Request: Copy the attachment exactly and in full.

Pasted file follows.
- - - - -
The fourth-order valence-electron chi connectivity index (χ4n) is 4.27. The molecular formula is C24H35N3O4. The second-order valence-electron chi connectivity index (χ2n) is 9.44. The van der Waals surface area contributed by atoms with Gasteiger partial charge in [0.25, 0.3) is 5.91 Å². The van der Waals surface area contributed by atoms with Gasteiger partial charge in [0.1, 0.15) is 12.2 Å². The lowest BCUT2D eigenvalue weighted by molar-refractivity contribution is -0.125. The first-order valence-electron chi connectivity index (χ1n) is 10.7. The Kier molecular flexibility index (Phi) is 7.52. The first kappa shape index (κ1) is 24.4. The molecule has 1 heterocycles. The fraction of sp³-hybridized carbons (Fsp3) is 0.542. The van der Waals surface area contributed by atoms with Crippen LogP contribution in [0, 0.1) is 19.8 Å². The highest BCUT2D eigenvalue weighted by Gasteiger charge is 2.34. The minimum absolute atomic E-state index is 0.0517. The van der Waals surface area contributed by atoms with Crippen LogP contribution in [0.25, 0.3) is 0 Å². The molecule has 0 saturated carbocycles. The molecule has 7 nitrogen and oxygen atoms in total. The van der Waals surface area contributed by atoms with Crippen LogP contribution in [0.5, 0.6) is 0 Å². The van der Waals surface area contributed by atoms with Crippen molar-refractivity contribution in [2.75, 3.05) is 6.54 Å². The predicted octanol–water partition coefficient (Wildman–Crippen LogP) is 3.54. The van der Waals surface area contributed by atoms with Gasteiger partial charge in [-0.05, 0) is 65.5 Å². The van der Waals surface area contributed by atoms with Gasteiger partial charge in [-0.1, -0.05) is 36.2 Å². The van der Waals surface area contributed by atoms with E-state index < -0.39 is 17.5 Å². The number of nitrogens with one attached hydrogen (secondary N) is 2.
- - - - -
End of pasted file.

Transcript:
The fourth-order valence-electron chi connectivity index (χ4n) is 4.27. The molecular formula is C24H35N3O4. The second-order valence-electron chi connectivity index (χ2n) is 9.44. The van der Waals surface area contributed by atoms with Gasteiger partial charge in [0.25, 0.3) is 5.91 Å². The van der Waals surface area contributed by atoms with Gasteiger partial charge in [0.1, 0.15) is 12.2 Å². The lowest BCUT2D eigenvalue weighted by molar-refractivity contribution is -0.125. The first-order valence-electron chi connectivity index (χ1n) is 10.7. The Kier molecular flexibility index (Phi) is 7.52. The first kappa shape index (κ1) is 24.4. The molecule has 1 heterocycles. The fraction of sp³-hybridized carbons (Fsp3) is 0.542. The van der Waals surface area contributed by atoms with Crippen LogP contribution in [0, 0.1) is 19.8 Å². The highest BCUT2D eigenvalue weighted by Gasteiger charge is 2.34. The minimum absolute atomic E-state index is 0.0517. The van der Waals surface area contributed by atoms with Crippen LogP contribution in [0.25, 0.3) is 0 Å². The molecule has 0 saturated carbocycles. The molecule has 7 nitrogen and oxygen atoms in total. The van der Waals surface area contributed by atoms with Crippen LogP contribution in [0.5, 0.6) is 0 Å². The van der Waals surface area contributed by atoms with Crippen molar-refractivity contribution in [2.75, 3.05) is 6.54 Å². The predicted octanol–water partition coefficient (Wildman–Crippen LogP) is 3.54. The van der Waals surface area contributed by atoms with Gasteiger partial charge in [-0.05, 0) is 65.5 Å². The van der Waals surface area contributed by atoms with Gasteiger partial charge in [-0.1, -0.05) is 36.2 Å². The van der Waals surface area contributed by atoms with E-state index < -0.39 is 17.5 Å². The number of nitrogens with one attached hydrogen (secondary N) is 2.